Friday night at the movies


Thinking about catching a flick this weekend? Here's what to see...


WHERE THE WILD THINGS ARE: The adapted children's-book classic is visually a joy to behold. Some reviewers have labeled it an instant classic; others say its spirit is less adventurous and subversive than the book. (area theaters) City Pages: "The result isn't labored so much as well-behaved. What's best about Spike Jonze's movie is its kinetic feel for physical play. What's weakest is its blandness." Star Tribune: 4 stars Pioneer Press: 3.5 stars 67% positive

AMREEKA: A divorced and demoralized Palestinian bank employee leaves the West Bank with her teenaged son to find a new home in Chicago, only to find a new set of challenges. (Edina Cinema) City Pages: "The thriving subgenre of immigrant displacement dramedy gets a confident new spin from Cherien Dabis. Directed with impish wit and an open, conciliatory spirit that embraces the marginality that Arabs and Jews share in common." Star Tribune: 3 stars Pioneer Press: 3 stars 86% positive

STILL WALKING: A Japanese family's reunion is overshadowed by the memory of a son's death 15 years earlier. (Lagoon Cinema) City Pages: "Hirokazu Kore-eda imbues his story with such specificity, tactility, and humanity that yet another movie about a dysfunctional family reunion becomes a cinematic tone poem." Star Tribune: 3 stars Pioneer Press: 3.5 stars 100% positive


PARANORMAL ACTIVITY: The low-budget thriller has become a word-of-mouth sensation. Refreshingly blood-free, it demands to be seen in a crowded theater. The fact that its old-school scares is causing seemingly jaded twentysomethings to squirm in their seats suggests there may be hope for the world after all. (area theaters)


SECRET OF THE GRAIN: This remarkable French film, about a laid-off shipyard worker who tries to unite his family by opening an ill-fated couscous restaurant on a decrepit old ship, lets its deeply moving story unfold gradually, but by the end it will have viewers' pulses racing and their hearts in their throats. (Oak Street Cinema, Saturday and Sunday at 4 p.m.; Monday and Tuesday at 7:15 p.m.)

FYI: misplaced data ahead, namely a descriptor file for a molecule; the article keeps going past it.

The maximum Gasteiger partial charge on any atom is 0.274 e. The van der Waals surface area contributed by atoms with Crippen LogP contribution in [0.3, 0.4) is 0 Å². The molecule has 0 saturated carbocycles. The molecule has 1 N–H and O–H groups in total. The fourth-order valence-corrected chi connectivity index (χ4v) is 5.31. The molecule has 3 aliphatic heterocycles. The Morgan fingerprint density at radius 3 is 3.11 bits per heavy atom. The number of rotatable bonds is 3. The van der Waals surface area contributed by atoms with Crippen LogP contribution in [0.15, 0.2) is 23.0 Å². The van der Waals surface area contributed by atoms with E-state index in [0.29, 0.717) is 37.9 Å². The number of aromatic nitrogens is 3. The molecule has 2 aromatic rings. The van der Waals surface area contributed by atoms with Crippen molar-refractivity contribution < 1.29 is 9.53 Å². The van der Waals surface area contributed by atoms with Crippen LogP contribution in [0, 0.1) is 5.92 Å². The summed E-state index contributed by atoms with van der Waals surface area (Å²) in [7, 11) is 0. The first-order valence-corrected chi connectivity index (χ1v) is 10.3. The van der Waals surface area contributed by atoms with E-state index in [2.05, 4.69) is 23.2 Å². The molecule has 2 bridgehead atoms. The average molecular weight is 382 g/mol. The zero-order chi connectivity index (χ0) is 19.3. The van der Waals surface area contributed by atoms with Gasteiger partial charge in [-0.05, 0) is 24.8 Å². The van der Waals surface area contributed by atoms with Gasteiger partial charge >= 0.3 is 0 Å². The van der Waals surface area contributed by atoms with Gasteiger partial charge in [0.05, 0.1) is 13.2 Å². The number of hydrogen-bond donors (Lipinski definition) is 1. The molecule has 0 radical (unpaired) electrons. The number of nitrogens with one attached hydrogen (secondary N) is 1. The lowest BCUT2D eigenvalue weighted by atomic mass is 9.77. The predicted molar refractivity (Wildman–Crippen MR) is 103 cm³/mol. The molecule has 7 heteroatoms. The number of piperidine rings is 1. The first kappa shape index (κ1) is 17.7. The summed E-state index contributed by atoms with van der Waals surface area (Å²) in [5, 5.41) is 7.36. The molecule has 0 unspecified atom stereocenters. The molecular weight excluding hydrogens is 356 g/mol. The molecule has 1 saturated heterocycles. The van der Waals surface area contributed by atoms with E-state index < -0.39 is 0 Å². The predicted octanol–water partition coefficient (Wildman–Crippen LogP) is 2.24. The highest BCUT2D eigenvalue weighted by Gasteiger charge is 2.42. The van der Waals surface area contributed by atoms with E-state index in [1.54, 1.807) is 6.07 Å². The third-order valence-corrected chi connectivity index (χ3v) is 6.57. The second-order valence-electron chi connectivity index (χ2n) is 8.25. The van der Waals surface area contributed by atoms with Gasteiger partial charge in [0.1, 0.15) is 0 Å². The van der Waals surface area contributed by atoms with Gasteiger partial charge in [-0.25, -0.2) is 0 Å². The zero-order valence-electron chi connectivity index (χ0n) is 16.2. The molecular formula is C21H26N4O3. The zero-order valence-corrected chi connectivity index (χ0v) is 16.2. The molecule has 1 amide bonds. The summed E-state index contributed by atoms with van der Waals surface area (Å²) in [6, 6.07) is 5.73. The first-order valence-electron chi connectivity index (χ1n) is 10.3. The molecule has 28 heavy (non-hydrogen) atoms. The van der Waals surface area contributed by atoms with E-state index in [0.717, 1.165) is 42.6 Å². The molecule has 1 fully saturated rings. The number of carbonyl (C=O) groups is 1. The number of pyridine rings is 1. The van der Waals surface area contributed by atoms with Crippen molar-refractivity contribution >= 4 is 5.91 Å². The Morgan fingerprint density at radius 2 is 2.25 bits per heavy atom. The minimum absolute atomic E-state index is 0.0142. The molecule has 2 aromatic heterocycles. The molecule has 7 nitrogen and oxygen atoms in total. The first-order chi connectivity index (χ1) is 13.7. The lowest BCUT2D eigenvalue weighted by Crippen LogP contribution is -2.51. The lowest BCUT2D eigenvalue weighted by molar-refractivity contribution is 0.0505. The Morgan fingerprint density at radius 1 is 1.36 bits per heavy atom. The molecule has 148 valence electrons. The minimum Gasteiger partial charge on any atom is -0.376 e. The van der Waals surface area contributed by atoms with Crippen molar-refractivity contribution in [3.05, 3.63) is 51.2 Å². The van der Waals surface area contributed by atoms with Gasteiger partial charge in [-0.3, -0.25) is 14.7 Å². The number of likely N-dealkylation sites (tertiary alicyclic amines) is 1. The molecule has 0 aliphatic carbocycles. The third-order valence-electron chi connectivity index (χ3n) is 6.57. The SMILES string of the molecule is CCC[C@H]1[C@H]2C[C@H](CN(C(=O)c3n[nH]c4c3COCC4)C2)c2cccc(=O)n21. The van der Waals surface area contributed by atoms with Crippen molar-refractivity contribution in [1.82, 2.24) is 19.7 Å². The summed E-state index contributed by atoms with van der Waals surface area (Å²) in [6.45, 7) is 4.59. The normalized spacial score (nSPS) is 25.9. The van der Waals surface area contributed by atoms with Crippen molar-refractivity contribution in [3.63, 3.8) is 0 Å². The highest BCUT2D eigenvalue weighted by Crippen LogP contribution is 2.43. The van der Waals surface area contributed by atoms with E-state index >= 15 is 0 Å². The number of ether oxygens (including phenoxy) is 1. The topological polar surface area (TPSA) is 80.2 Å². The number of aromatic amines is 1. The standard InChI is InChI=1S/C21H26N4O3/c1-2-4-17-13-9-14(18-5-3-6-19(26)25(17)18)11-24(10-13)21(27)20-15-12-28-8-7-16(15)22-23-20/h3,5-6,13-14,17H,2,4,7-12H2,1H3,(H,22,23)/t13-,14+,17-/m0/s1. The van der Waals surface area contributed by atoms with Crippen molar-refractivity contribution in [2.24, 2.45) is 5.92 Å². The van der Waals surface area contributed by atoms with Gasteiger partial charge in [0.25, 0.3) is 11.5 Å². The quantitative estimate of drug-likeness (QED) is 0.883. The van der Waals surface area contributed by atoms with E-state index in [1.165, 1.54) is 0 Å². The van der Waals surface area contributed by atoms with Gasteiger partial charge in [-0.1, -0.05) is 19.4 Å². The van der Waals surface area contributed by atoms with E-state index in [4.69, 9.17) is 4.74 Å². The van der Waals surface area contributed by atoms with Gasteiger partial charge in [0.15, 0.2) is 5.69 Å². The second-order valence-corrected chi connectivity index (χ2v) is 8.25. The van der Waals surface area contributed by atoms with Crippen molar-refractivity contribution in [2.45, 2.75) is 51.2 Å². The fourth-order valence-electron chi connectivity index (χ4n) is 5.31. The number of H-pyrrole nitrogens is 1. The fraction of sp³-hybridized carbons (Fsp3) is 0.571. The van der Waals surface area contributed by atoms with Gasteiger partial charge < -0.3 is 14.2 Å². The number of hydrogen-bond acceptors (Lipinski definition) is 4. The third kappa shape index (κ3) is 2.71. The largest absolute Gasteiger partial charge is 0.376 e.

HAUSU: Oak Street presents the Midwest premiere of this trippy Japanese cult classic by Nobuhiko Obayashi from 1977, in which a schoolgirl brings several of her friends to her grandmother's house for summer vacation, without realizing that grandma is dead and the house is haunted by a spirit that feasts on virgins. The experimentalist mix of comedy, nightmarish horror, and outrageously psychedelic visuals has often been described as unlike anything else on film. (Oak Street Cinema, Friday and Saturday at 9:30 p.m.)

JOEL AND ETHAN COEN: RAISING CAIN: Your last chance to catch the Walker's retrospective to Minnesota's own Coen brothers. The Hudsucker Proxy plays Saturday at 4 p.m., with The Big Lebowski screening Friday and Saturday nights at 7:30 p.m. (Walker Art Center)

HALLOWEEN HORROR: If you're getting into the spooky spirit early, you can squirm through The Return of the Living Dead at the Uptown (Friday and Saturday at midnight), Texas Chain Saw Massacre (1974) at Mall of America Theatres (Friday and Saturday at midnight), or the decidedly headier thrills of David Cronenberg's Scanners at the Trylon Microcinema (Friday and Saturday at 7 and 9:10 p.m.)

For more film ideas, capsule reviews, and showtimes, click here.